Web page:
Wednesday, June 14, 2017

Writer's Toolbox: The Semicolon

A popular post from April 2008

by Annette Lyon


To some people, they're an outdated form of punctuation. To others, they're one more valuable tool in guiding a reader through their work so they hear the correct tempo and beat of the words.

The semicolon is a unique animal. It has a pause length longer than comma but shorter than a period. It's similar in length to the em dash, but it has a different feel to it.

The trick is knowing how to use it properly.

First off, what a semicolon isn't:

A semicolon is NOT a replacement for a regular colon. While it does connect two similar thoughts, it does so in a different way. Quite often (but not always), what comes after a plain old colon cannot stand by itself and still make sense. On the other hand, what comes after a semi colon is fully capable of standing alone as a complete sentence.

In other words, don't do this:

Laura peeked through the curtains and gasped at what she saw; at least a dozen cats walking around, cat food tins and cat poop everywhere, and in the middle of it all, Mrs. Porter sleeping on a lop-sided couch with a cat on her chest.

Replace that semicoon with a colon, and you're good to go.

Why? Reread it. While the portion after where the colon belongs is longer than the part before, it's still not a complete sentence. Yes, we need a pause there, but what comes next is just a series of visual details without the handy-dandy subject and verb that make a real sentence.

Another common mistake is using semicolons in place of em dashes. I am a fan of em dashes and use them all the time. Few rules apply to how you use them (quite possibly why they're so popular; they're hard to use wrong). But you can't take a spot where an em dash (and its lovely pause) would go and necessarily replace it with a semicolon.

Remember the rule of thumb: Both sides of a semicolon must be able to stand on their own.

Another wrong example:

The door burst open, revealing Steve's boss holding a clipboard and looking distraught; lay-off time.

Use an em dash there or add more to make it a full sentence: "lay-off time had arrived," or, "it was lay-off time."

One area of semicolon use is often debated: Can you use it in dialogue?

Many people say to forget about it, that semicolons are outdated nowadays and belong only in non-fiction. Instead, they argue, you should use em dashes in dialogue.

It's all well and good if that's your position. But I personally use semicolons in my fiction all the time, and I've been known to do it in dialogue as well. There are just moments where the pause length, the "breath" for the reader, and the feel I'm looking for can be achieved only with a semicolon.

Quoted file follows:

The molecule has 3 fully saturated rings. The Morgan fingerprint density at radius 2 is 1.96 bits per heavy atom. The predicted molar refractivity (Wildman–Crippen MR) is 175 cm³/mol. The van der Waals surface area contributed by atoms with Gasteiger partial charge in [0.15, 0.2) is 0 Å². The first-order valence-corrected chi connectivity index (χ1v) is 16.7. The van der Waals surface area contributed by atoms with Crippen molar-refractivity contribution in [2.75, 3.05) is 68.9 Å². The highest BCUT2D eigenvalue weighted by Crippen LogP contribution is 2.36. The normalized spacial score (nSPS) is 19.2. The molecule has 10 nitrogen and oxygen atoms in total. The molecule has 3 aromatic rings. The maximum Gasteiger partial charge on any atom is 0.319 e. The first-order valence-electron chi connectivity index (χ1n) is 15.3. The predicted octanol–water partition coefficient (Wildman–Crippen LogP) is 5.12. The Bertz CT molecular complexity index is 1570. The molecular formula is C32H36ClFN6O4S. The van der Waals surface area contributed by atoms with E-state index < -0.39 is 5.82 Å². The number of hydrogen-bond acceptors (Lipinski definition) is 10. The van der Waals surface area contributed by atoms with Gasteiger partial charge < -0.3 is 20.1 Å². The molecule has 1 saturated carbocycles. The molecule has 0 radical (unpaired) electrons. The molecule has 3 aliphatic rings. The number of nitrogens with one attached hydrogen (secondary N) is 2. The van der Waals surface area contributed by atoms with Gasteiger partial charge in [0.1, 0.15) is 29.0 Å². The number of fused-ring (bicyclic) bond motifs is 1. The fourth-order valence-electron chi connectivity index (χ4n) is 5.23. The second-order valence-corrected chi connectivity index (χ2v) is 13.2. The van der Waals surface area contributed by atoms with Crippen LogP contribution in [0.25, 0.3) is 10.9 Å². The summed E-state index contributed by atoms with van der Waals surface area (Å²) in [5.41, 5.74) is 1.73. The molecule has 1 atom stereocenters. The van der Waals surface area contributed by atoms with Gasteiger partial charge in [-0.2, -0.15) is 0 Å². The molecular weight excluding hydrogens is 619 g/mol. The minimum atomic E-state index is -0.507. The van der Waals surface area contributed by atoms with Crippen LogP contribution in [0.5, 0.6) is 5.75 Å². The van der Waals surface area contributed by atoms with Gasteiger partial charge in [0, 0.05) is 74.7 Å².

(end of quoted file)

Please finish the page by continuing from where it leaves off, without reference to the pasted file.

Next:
There are other uses for the semicolon (splitting up items in a series that already have commas, for example), which we may cover another time, but for now, keep in mind the basic rule: Both sides of a semicolon have to made sense by themselves.

Think of the semicolon almost like a "yield" sign between two sentences that makes you look both ways before proceeding. You'll find connections and subtleties in the writing that couldn't be there any other way.

8 comments:

Julie Wright said...

i love a semicolon. Madelaine L'engle loved them to. We're in good company

Karlene said...

I love semicolons too--but I don't often use them in dialog. I'm more likely to use the em dash there.

BTW, I think you mixed up your first example. You have a semicolon in the example, but it should be a colon. Right? (I'm sure it was just a typo.)

Rachelle said...

Thanks for the examples and reminders. I like that rule, both side must be able to stand alone.

Annette Lyon said...

Karlene,
The example was of what NOT to do with a semicolon--so yes, a colon would be correct. That was my point, whether I made it very clearly or not. :)

Don said...

And then there are us who write computer code for our day job, and every single statement ends with a semicolon.

I know where the semicolon is, and my finger goes to it automatically when programming. I'll have to check my MS and see if I automatically use it in my writing as well.

J Scott Savage said...

Annette,

I think it was the line you put after the example, "Replace that colon with a semicolon, and you're good to go," that makes it confusing. You do have a semi-colon in the sentance already.

Annette Lyon said...

Duly noted and corrected, Jeff.

J Scott Savage said...

But let me add that I printed this blog out and added it to my important stuff folder I keep on my writing desk. I've always been a little intimidated by semicolons. Although I've never met an em-dash I didn't like.